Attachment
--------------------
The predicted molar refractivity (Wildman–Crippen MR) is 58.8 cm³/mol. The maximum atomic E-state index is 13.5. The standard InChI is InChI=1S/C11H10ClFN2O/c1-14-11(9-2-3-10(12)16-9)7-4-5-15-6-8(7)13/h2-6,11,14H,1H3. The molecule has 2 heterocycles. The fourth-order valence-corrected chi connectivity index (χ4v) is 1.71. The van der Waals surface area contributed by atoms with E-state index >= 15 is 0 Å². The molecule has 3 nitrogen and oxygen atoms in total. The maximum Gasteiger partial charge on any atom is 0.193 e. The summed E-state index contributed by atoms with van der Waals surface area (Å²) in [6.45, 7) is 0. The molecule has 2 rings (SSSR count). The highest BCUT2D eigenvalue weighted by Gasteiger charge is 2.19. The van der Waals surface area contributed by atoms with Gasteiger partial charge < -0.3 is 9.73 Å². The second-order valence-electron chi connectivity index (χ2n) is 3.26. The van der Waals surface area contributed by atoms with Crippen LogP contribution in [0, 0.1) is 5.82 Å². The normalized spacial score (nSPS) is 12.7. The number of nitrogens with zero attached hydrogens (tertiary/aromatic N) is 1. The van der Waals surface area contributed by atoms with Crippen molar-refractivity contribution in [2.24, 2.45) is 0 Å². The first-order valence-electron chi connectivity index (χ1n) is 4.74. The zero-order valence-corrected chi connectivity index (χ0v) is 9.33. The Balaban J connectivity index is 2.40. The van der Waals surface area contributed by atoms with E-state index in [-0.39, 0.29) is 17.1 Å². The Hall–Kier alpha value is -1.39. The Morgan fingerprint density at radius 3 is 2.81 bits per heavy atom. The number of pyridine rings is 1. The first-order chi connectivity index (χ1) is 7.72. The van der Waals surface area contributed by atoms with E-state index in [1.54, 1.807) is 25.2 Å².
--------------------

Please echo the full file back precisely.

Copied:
The predicted molar refractivity (Wildman–Crippen MR) is 58.8 cm³/mol. The maximum atomic E-state index is 13.5. The standard InChI is InChI=1S/C11H10ClFN2O/c1-14-11(9-2-3-10(12)16-9)7-4-5-15-6-8(7)13/h2-6,11,14H,1H3. The molecule has 2 heterocycles. The fourth-order valence-corrected chi connectivity index (χ4v) is 1.71. The van der Waals surface area contributed by atoms with E-state index >= 15 is 0 Å². The molecule has 3 nitrogen and oxygen atoms in total. The maximum Gasteiger partial charge on any atom is 0.193 e. The summed E-state index contributed by atoms with van der Waals surface area (Å²) in [6.45, 7) is 0. The molecule has 2 rings (SSSR count). The highest BCUT2D eigenvalue weighted by Gasteiger charge is 2.19. The van der Waals surface area contributed by atoms with Gasteiger partial charge < -0.3 is 9.73 Å². The second-order valence-electron chi connectivity index (χ2n) is 3.26. The van der Waals surface area contributed by atoms with Crippen LogP contribution in [0, 0.1) is 5.82 Å². The normalized spacial score (nSPS) is 12.7. The number of nitrogens with zero attached hydrogens (tertiary/aromatic N) is 1. The van der Waals surface area contributed by atoms with Crippen molar-refractivity contribution in [2.24, 2.45) is 0 Å². The first-order valence-electron chi connectivity index (χ1n) is 4.74. The zero-order valence-corrected chi connectivity index (χ0v) is 9.33. The Balaban J connectivity index is 2.40. The van der Waals surface area contributed by atoms with E-state index in [-0.39, 0.29) is 17.1 Å². The Hall–Kier alpha value is -1.39. The Morgan fingerprint density at radius 3 is 2.81 bits per heavy atom. The number of pyridine rings is 1. The first-order chi connectivity index (χ1) is 7.72. The van der Waals surface area contributed by atoms with E-state index in [1.54, 1.807) is 25.2 Å².